Multiplying and Dividing Decimals Project Based Learning

Multiplying and Dividing Decimals Project Based Learning

Can be used for 6th – 8th, Higher Education
Mostly used with 5th and 6th students.

Includes: PDF, 15 pages


Distance Learning Printable Math Activity Independent Work Packet to send home with students!

Food Truck Project PBL

Engage all of your learners with this Food Truck Festival PBL! This decimals activity is great for students to practice adding, subtracting, multiplying and dividing decimals. This math project is great for any age, but it’s particularly fun for 5th-8th-graders.

It is possible to differentiate this activity by asking students to research the same items for a food truck. Students will be asked to choose foods with a limited number of ingredients and round up the nearest dollar.

This activity works well for small groups, whole classes, and even whole classes. Students can take it home to practice, and then return to school to continue the activity. There are many choices!

You should keep this activity in your emergency sub binder.

If you don’t have an Emergency Sub Binder yet, check this one out.

Instructions for an Emergency Sub Binder are included!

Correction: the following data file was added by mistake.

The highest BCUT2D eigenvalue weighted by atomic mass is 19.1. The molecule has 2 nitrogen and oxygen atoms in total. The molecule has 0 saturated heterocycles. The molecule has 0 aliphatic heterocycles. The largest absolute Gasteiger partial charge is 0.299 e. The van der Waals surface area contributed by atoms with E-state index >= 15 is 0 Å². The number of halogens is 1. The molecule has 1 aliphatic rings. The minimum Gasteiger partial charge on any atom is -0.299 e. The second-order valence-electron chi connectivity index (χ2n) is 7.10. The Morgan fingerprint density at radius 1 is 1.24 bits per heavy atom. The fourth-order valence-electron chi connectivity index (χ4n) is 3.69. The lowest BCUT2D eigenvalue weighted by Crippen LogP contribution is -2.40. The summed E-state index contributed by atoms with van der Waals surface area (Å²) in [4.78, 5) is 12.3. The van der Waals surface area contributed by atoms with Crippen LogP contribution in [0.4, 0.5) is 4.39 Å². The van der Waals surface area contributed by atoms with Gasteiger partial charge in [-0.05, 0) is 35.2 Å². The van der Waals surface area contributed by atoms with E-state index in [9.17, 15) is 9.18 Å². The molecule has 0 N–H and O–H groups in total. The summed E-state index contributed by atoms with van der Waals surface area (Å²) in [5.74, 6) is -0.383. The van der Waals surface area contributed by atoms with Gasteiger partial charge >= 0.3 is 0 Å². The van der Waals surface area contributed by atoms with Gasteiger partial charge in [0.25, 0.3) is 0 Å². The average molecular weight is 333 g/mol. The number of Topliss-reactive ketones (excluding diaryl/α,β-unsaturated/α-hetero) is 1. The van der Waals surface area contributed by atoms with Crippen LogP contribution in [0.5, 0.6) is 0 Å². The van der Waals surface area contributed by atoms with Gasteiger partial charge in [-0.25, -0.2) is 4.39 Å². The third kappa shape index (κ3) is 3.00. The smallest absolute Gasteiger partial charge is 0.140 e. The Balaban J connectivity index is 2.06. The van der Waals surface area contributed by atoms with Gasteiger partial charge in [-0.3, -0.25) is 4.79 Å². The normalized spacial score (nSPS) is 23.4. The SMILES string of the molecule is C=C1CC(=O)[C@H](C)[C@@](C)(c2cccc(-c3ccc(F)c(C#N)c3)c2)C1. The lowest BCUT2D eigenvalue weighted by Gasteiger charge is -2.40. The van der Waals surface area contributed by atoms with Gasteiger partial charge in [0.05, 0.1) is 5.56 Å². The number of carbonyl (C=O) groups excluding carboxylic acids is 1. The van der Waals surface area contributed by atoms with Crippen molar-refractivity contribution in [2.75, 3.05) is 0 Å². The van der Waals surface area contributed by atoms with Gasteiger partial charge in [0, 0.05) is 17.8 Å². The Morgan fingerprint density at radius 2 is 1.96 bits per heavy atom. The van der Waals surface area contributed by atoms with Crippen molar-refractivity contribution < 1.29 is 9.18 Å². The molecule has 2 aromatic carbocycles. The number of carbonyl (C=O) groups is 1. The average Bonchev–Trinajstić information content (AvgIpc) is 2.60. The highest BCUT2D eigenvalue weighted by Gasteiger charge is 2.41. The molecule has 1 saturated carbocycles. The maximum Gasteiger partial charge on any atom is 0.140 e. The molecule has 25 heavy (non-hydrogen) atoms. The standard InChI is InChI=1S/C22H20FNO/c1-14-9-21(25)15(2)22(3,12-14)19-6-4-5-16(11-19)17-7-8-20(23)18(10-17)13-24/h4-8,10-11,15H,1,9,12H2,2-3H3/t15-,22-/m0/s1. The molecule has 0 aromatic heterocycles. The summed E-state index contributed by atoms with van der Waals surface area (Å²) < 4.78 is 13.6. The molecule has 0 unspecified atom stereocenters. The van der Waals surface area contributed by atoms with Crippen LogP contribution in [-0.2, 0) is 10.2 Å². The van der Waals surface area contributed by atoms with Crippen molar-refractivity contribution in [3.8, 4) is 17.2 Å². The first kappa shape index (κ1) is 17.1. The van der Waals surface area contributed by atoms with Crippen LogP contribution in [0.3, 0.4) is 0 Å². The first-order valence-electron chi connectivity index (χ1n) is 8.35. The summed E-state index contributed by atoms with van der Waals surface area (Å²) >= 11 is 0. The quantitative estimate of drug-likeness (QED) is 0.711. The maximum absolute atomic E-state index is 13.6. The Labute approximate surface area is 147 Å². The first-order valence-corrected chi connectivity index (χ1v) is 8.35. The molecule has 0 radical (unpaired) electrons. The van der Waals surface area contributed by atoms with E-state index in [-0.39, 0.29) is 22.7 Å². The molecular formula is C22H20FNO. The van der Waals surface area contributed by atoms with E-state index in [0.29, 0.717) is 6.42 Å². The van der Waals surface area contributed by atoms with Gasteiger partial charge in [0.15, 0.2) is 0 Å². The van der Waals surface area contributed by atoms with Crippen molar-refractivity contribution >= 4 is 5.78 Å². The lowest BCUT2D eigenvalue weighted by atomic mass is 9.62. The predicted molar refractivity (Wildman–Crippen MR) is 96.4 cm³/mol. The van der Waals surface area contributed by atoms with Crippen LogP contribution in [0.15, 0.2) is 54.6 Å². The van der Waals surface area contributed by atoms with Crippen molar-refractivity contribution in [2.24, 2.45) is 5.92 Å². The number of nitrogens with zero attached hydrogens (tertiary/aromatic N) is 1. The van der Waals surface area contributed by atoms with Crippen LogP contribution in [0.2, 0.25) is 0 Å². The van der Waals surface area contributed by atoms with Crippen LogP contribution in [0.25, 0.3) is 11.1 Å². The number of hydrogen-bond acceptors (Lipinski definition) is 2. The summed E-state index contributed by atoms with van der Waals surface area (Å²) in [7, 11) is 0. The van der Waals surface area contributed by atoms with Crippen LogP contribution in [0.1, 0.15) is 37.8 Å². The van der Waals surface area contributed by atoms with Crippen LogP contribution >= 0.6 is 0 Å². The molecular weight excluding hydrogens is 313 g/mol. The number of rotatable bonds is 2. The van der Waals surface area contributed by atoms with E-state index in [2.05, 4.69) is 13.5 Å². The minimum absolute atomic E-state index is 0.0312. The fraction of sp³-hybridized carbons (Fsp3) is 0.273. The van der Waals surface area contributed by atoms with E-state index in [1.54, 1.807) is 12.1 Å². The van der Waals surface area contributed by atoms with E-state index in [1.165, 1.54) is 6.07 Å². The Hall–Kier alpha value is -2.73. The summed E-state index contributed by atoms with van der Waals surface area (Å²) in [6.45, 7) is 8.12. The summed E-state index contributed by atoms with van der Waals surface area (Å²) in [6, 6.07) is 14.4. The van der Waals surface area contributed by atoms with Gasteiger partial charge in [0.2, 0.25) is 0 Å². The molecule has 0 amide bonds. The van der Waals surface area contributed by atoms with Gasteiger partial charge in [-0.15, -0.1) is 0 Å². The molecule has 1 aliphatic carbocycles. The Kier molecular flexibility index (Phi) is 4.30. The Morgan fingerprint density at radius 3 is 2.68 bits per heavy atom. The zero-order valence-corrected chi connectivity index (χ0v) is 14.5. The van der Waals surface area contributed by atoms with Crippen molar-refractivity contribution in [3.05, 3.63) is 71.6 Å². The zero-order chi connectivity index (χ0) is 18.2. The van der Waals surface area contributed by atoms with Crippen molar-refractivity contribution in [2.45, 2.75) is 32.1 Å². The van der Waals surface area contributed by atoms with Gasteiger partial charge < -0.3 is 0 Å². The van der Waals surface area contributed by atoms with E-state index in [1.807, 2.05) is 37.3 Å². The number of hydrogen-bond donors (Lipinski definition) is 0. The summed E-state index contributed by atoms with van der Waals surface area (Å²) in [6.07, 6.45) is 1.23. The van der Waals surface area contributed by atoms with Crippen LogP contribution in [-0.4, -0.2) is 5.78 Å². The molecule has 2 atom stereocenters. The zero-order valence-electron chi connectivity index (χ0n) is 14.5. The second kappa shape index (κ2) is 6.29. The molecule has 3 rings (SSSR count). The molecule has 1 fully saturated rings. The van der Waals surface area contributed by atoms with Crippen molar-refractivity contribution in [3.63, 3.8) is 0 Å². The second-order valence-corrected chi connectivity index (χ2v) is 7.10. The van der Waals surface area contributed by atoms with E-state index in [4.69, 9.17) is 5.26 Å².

• 1) Cover
    • Print Pages 2-17 for students, you can differentiate for student age by printing these with one slide per page since younger students write bigger and need more space, or two slides per page if they are older.
  • 2) Student Cover
    • a) Have students write their name on this page inside the food truck.
    • i) Introduce Project
    • ii) “How many of you have ever seen a food truck or heard of a food truck festival?” Today we are going to start our food truck festival and to do that, we are going to have to do a bit of research.”
  • 3) Business Plan
    • Students will need their computers/iPads out so they can research:
    • Why are designs and logos important to a business?
    • Ask students to help you answer this question.
    • Spend some time looking into different food truck businesses. What are your ideas about a food truck?
  • 4) Business Plan
    • Students will choose their business name, logo, and a food truck design.
    • This is just a rough draft, they will work on their final product later
  • 5) Menu Brainstorm
    • Before students do this page, discuss what they noticed when they were researching. What were your favorite food trucks? What foods did they sell?
    • Explain to students that there are four types of the same food item. A hamburger truck might offer a plain burger as well as a cheeseburger or bacon cheeseburger.
    • List on the white board foods that can be sold in four different stages
    • The burgers, ice cream, tacos, hot dogs, snow cones, lemonade, etc.
  • 6) Shopping List
    • This might be the hardest slide. You can find grocery store ads or sites like Walmart and Target that will help you calculate the cost of every item you are going to buy. Don’t forget they also need napkins and utensils. Remind them to count each serving and to calculate their unit cost.
  • 7) Itemized Selling Price